Is electromagnetic “pollution” real, and do we need to protect ourselves?

When Ameer Rosic went to jail for the last time six years ago, the stars aligned. He’d been hustling since he dropped out of school as a teenager, was depressed, and had just met his soulmate before starting a six-month stint in maximum penitentiary for aggravated assault, so he spent his time behind bars searching for answers about the type of person he wanted to be and what he wanted to do with his life.

When he got out, Rosic was obsessed with health, and he began working with businesspeople and entrepreneurs on a holistic approach – concentrating on their diets, exercise, mindsets, the friends they surround themselves with, and so forth. But for some of his clients, optimal health still seemed just out of reach, and Rosic concluded that the reason was because of their ongoing exposure to electromagnetic radiation from their cell phones, laptops, nearby cell towers, and so forth. Some people, he concluded, are more sensitive to this exposure than others, and he decided to launch a clothing company to reduce a person’s exposure.

Riparo, which in November will launch an Indiegogo campaign for its EMF-blocking briefs to “protect your balls” from what some like to call EMF “pollution,” joins an already established market of apparel aimed at minimizing how much radiation penetrates our bodies. This includes every type of garment imaginable, from shirts and underwear to hats and pregnancy bellybands.

EMF maternity belt

The vast majority of scientists across many fields around the world say we don’t need to worry about what amounts to very small radiation exposure from our electronics. The World Health Organization, which launched an initiative to look into the topic in 1997 and has reviewed more than 25,000 studies, has concluded that “current evidence does not confirm the existence of any health consequences from exposure to low level electromagnetic fields.”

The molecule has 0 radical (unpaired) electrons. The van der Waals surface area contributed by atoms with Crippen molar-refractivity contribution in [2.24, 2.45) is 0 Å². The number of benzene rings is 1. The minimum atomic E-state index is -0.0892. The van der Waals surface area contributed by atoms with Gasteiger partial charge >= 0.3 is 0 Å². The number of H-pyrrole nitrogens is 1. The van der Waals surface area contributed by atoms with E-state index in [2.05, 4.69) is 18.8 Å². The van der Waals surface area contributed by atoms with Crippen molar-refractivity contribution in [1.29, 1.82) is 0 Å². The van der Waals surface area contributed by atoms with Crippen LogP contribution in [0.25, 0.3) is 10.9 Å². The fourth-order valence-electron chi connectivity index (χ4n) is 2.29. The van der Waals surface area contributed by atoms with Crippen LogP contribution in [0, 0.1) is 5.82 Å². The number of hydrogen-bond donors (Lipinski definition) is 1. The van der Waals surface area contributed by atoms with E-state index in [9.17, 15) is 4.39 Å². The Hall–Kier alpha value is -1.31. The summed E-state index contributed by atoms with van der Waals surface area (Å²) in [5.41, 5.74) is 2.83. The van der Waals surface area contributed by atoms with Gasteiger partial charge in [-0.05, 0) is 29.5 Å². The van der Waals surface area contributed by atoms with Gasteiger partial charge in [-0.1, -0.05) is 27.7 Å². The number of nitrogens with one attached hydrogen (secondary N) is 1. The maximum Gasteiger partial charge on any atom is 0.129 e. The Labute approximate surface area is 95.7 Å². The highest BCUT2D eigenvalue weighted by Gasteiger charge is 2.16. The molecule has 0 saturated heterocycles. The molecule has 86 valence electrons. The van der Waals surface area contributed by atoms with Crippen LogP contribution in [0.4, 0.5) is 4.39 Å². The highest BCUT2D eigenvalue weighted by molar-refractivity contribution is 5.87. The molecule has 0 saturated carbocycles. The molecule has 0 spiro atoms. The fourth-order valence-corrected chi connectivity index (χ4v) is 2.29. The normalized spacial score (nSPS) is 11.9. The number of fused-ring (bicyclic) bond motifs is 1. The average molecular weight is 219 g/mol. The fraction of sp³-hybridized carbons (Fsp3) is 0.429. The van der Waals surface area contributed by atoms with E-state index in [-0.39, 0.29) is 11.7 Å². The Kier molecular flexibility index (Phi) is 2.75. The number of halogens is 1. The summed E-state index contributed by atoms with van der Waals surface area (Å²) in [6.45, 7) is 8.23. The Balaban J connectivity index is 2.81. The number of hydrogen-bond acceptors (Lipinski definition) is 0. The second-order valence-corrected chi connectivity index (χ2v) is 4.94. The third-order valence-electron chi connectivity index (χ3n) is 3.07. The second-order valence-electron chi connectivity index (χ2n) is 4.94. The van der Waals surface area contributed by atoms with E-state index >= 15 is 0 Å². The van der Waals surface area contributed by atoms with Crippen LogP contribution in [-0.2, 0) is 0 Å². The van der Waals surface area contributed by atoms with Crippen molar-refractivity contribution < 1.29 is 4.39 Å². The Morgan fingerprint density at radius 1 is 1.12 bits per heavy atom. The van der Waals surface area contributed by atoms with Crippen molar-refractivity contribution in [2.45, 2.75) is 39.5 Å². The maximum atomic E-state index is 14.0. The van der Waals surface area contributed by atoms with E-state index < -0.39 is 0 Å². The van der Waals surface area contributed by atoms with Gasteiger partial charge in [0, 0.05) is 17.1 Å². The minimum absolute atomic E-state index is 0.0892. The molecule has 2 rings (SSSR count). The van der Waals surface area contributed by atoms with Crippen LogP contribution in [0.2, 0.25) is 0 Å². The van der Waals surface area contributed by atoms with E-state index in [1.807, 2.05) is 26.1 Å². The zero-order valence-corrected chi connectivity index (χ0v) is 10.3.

But considering long-term exposure is still being studied, is it better to invest in radiation-blocking clothing to “play it safe,” as Rosic says, or is this just a bunch of hocus pocus marketed to the most gullible among us?

The answer depends, of course, on whom you ask, but the key difference in views is whether exposure causes biological harm to our bodies even when the radiation is at levels too low to cause tissue heating.

Waves of mutilation?

First, a quick primer. People are exposed to varying levels of radiation every day, and have been since well before the invention of electricity. In fact the earth has a static electromagnetic field measured at 25-65 µT (this unit of measurement is called a microtesla; the tesla is used to measure the concentration of a magnetic field) from equator to poles, and none of us earthlings can avoid this exposure.

The type of exposure some worry about is two-fold: electric fields, which are created by differences in voltage, and magnetic fields, which are created when that electric current flows. So an electric field exists even in the absence of a current (i.e. a toaster that is plugged in but not on). A magnetic field will only be present when a current flows, and that amount can vary dramatically depending on power consumption (i.e. a lamp versus a mobile phone base station). One’s exposure depends on distance to that power source (i.e. a laptop on one’s nether regions versus a television set in a neighbor’s house.)

Once our bodies are exposed to radiation, it penetrates our tissue and scatters. At high enough levels, radiation heats our tissue. Many studies have investigated levels of exposure that are below those that cause tissue heating, and the research suggests that there is no discernible adverse health effects from this low level of exposure. There is also no evidence that exposure to electromagnetic fields causes “electromagnetic hypersensitivity” that some people report.